Mohammad Valipour’s vision for artificial intelligence irrigation systems spans all of the world’s farms — from the small family-owned land tracts — to vast commercial grove and field operations. His ambition sprang up as a youth in western Iran. He lived about 600 kilometers from Tehran, in the valleys near Kermanshah, in a rural town called Eslamabad-e Gharb. There, families speak Kurdish and make a living from crops they produce on modest farms. Valipour’s family is a member of the Kalhor tribe in Iran, one of the most ancient and powerful, according to scholars who contribute to the Encyclopaedia Iranica.
In Eslamabad-e Gharb, the climate is mild, semi-arid, and the valleys are green most of the time. The soils are slate and mocha-colored. Rock shelves form the toes of mountains. On the face of one rock shelf is Taq-e Bostan, ancient arches that protect bas reliefs of Persian Sassanid art from the fourth century. Higher than the repeated rock shelves is Mount Paraw, which holds some of the world’s most upper and deepest caves.
Valipour recounts memories when, along with his family, he would scoop green chickpeas from their pods and load them into his mouth. “Tasting the freshness of sweet chickpeas is so different from eating them from a can or a frozen box,” he said. “When you taste something freshly harvested, it is intense.”
Valipour’s family grew chickpeas and wheat in alternating years. Today, his cousin continues with the farming tradition. The land inherited from previous generations has been in the family for longer than anyone can remember. There are no records. However, Valipour has memories, and not all of them are positive. At times, there was no water in the soil or pests emerged, and the family’s crops would perish.
“We had not had enough yield, productivity was low because we had no access to water to irrigate the field,” said Valipour. “Our fields were watered only by rain. Also, sometimes there was only minor rain. Other times, there were droughts. When there was no water, we knew we could not expect enough yield.”
A CAREER IN HYDROLOGY AND IRRIGATION BEGINS
The moments during which Valipour’s family lost their crops changed him. He wondered how he could extract water from the land. It was those moments that moved him to his career – a lifelong commitment to investigate irrigation sustainability for more reliable crop yields. Over time, and through his formal education, Valipour learned the science behind hydrology and irrigation. He said he would use his skills to help his family, his neighbors — and his nation.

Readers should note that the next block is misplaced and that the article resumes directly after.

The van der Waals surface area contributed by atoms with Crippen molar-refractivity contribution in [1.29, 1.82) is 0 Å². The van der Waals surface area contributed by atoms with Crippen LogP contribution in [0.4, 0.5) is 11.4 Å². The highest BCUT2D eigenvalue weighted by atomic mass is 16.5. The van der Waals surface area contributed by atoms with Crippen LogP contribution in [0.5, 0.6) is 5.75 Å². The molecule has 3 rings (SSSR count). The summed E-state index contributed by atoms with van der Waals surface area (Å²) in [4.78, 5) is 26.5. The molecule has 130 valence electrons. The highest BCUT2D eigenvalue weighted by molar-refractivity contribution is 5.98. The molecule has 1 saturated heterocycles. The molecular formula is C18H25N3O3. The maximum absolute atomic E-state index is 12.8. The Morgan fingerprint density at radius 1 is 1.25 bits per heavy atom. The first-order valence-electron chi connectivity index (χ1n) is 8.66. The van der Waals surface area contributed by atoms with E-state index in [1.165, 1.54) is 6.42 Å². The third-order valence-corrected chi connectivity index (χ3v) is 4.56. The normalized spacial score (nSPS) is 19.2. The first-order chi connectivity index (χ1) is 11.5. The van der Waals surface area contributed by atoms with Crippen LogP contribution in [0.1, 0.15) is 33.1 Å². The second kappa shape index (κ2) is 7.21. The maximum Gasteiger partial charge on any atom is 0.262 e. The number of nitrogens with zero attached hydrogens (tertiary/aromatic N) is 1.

“Water affects everything, and for crops, water is especially important for yield and productivity. I decided to study irrigation and water science to gain knowledge about water management processes for crop production,” said Valipour.
Today, he is a highly trained hydrologist and irrigation scientist. His vision to improve crop yield with smart irrigation continues with his research and findings. The findings must be transferred as clearly as possible to growers, he said.
“Irrigation operations must be adapted to consider climate change and water shortages to achieve sustainable crop development in the future,” said Valipour.
Valipour earned a bachelor’s in irrigation from Razi University, a master’s in irrigation and drainage from the University of Tehran, and a Ph.D. in Water Sciences and Engineering from Sari Agricultural Sciences and Natural Resources University. All of the forgoing universities are in Iran.
ARTIFICIAL INTELLIGENCE AND MACHINE LEARNING FOR IRRIGATION
For his undergraduate degree, Valipour’s work involved quantitative analysis of land topography using computer programming. During his master’s and doctorate studies, Valipour’s work took place indoors, with models and software. He learned to make simulations – or to predict possible outcomes for hydrology scenarios using computers and historical data stored for past decades. He used models to simulate irrigation and hydrology. Models help us to identify changes in crop water requirements. Water needs change based on variations on weather variations such as heavy rain in Florida, hurricanes, or a dry summer in Iran.
Valipour recalls a statement made by renowned British statistician, George E. P. Box: “All models are wrong — but some are useful.”
“What this means is that although modeling can help us to have an insight of natural phenomena, nothing can predict with 100% certainty what is going to happen in the future,” said Valipour.
During his doctoral studies, Valipour used artificial intelligence, or more specifically, genetic algorithm and gene expression programming. The pattern evolves and automatically creates computer programs that tell irrigation equipment to dispense certain water volumes. The programs then mimic natural responses like a tree taking up water or losing moisture in its leaves during a hot, sunny day.